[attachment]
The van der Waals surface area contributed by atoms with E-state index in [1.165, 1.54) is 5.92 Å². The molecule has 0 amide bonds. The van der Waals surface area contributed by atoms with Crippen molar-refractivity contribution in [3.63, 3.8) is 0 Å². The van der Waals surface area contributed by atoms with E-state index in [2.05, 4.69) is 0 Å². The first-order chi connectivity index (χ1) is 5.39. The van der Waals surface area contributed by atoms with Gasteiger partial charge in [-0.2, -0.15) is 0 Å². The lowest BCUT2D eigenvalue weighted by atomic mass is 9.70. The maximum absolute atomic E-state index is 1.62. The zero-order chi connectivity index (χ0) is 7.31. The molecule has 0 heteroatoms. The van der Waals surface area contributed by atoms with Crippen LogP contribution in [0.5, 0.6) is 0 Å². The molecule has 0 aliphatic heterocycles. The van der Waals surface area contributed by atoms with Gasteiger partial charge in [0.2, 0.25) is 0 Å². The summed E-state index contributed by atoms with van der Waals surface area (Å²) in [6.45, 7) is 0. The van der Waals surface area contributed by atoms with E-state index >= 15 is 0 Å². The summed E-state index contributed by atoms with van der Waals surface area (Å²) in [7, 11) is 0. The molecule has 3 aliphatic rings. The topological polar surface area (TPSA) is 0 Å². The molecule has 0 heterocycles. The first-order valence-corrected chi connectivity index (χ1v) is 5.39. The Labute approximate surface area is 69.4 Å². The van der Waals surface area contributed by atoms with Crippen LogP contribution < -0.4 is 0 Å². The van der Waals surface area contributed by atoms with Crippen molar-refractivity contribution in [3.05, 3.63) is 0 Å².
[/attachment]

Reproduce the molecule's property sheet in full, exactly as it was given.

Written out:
The van der Waals surface area contributed by atoms with E-state index in [1.165, 1.54) is 5.92 Å². The molecule has 0 amide bonds. The van der Waals surface area contributed by atoms with Crippen molar-refractivity contribution in [3.63, 3.8) is 0 Å². The van der Waals surface area contributed by atoms with E-state index in [2.05, 4.69) is 0 Å². The first-order chi connectivity index (χ1) is 5.39. The van der Waals surface area contributed by atoms with Gasteiger partial charge in [-0.2, -0.15) is 0 Å². The lowest BCUT2D eigenvalue weighted by atomic mass is 9.70. The maximum absolute atomic E-state index is 1.62. The zero-order chi connectivity index (χ0) is 7.31. The molecule has 0 heteroatoms. The van der Waals surface area contributed by atoms with Crippen LogP contribution in [0.5, 0.6) is 0 Å². The molecule has 0 aliphatic heterocycles. The van der Waals surface area contributed by atoms with Gasteiger partial charge in [0.2, 0.25) is 0 Å². The summed E-state index contributed by atoms with van der Waals surface area (Å²) in [6.45, 7) is 0. The van der Waals surface area contributed by atoms with E-state index >= 15 is 0 Å². The summed E-state index contributed by atoms with van der Waals surface area (Å²) in [7, 11) is 0. The molecule has 3 aliphatic rings. The topological polar surface area (TPSA) is 0 Å². The molecule has 0 heterocycles. The first-order valence-corrected chi connectivity index (χ1v) is 5.39. The Labute approximate surface area is 69.4 Å². The van der Waals surface area contributed by atoms with Crippen LogP contribution < -0.4 is 0 Å². The van der Waals surface area contributed by atoms with Crippen molar-refractivity contribution in [3.05, 3.63) is 0 Å².